Nazis in Argentina. Immediately after World War II, when many ranking members of the Nazi party in Germany were looking for somewhere safe to hide, they turned toward South America.
There they found a safe haven in countries such as Argentina.
These countries were, at that time, run by pro-Nazi military fascist dictators, who supported the Nazi refugees that arrived in their countries.
Some of the worst of the Nazi war criminals, men such as Adolf Eichmann, one of the principal organizers of the Holocaust, found a safe haven in Argentina.
Eichmann was kidnapped in Argentina by Israeli agents in 1960, and after a trial in Jerusalem, he was hanged.
What was never found was money looted from Holocaust victims and the people in the territories occupied by the Nazi forces.
In 1935, with the promulgation of the harsh and racist laws a fantastic amount of money was looted during the years of the Holocaust in the early 1940s.
After the war, investigators believed that much of this loot was placed in secret Swiss bank accounts. Still, there was no proof, and the Swiss banking laws, in effect at the time, ensured that these funds were kept secret and safe.
Before the war, when the anti-Nazi leadership under the presidency of Roberto Ortiz came to power in Argentina, he set up a commission to investigate the actions of the Nazis in his country.
This commission organized a raid on the Unión Alemana de Gremios or German Union of Syndicates, which was a Nazi organization. They confiscated many documents during this raid.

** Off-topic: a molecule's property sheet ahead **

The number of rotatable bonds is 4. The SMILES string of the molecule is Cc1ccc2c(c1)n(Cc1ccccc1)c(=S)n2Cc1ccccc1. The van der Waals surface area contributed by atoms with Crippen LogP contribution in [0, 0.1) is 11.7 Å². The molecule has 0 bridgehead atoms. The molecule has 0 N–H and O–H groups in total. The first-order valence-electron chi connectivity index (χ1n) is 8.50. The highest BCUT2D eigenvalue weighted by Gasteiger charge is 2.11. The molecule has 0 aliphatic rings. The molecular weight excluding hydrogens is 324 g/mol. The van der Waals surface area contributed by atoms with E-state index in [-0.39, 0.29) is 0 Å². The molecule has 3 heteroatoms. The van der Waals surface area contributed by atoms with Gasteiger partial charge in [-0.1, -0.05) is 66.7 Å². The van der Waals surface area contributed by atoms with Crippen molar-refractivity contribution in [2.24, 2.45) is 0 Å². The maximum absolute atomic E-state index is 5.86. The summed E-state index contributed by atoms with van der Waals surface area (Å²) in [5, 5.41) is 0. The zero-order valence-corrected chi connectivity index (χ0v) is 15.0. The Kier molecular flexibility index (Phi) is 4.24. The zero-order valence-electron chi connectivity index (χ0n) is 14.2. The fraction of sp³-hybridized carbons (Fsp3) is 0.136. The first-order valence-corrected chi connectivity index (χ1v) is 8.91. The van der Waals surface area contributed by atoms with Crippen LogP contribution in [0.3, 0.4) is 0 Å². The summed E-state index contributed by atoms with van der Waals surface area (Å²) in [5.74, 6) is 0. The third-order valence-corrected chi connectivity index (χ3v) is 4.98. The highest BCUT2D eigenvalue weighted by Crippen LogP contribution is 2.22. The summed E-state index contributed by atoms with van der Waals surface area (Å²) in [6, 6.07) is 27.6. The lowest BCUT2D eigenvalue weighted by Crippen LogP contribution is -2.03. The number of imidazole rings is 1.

In 1943, a military coup d ‘état brought a new pro-Nazi regime into power in Argentina, and this new government ordered the findings of the commission to be destroyed.
All the documents that had been confiscated were burned. Until very recently, the world believed that all had been destroyed.
Pedro Filipuzzi, an investigator in Argentina, stunned the world by turning up an original list from the commission.
The file was found in a store-room of the former Nazi Headquarters in Buenos Aeries, and on this list were 12,000 names of Nazis living in Argentina in the 1930s. Included on the list were details of Swiss bank accounts.
Now Credit Suisse has been asked to investigate and identify if any of these accounts are lying dormant.
The Simon Wiesenthal Centre that has become famous for tracing Nazi war criminals has requested that the Swiss banking authorities investigate the accounts.
They believe that the accounts that have lain dormant for years may hold funds looted from Holocaust victims.
Christian Küng, vice-president of the Simon Wiesenthal Centre, has written to Credit Suisse, indicating that the Centre is aware that the banking entities in Switzerland “have claimants as alleged heirs of Nazis in the list.”
On the website of the Simon Wiesenthal Centre, is a statement indicating that Nazis on the recently turned up list have used one or more accounts at a bank, Schweizerische Kreditanstalt, which eventually became known as the Credit Suisse bank.
Credit Suisse issued a statement to the AFP news agency stating that they had, during the period 1997-1999, worked with the Volcker inquiry to try and trace any bank accounts that may have belonged to the victims of persecution by the Nazis.
Credit Suisse’s statement went on to say that they will look into the allegations raised by this latest list.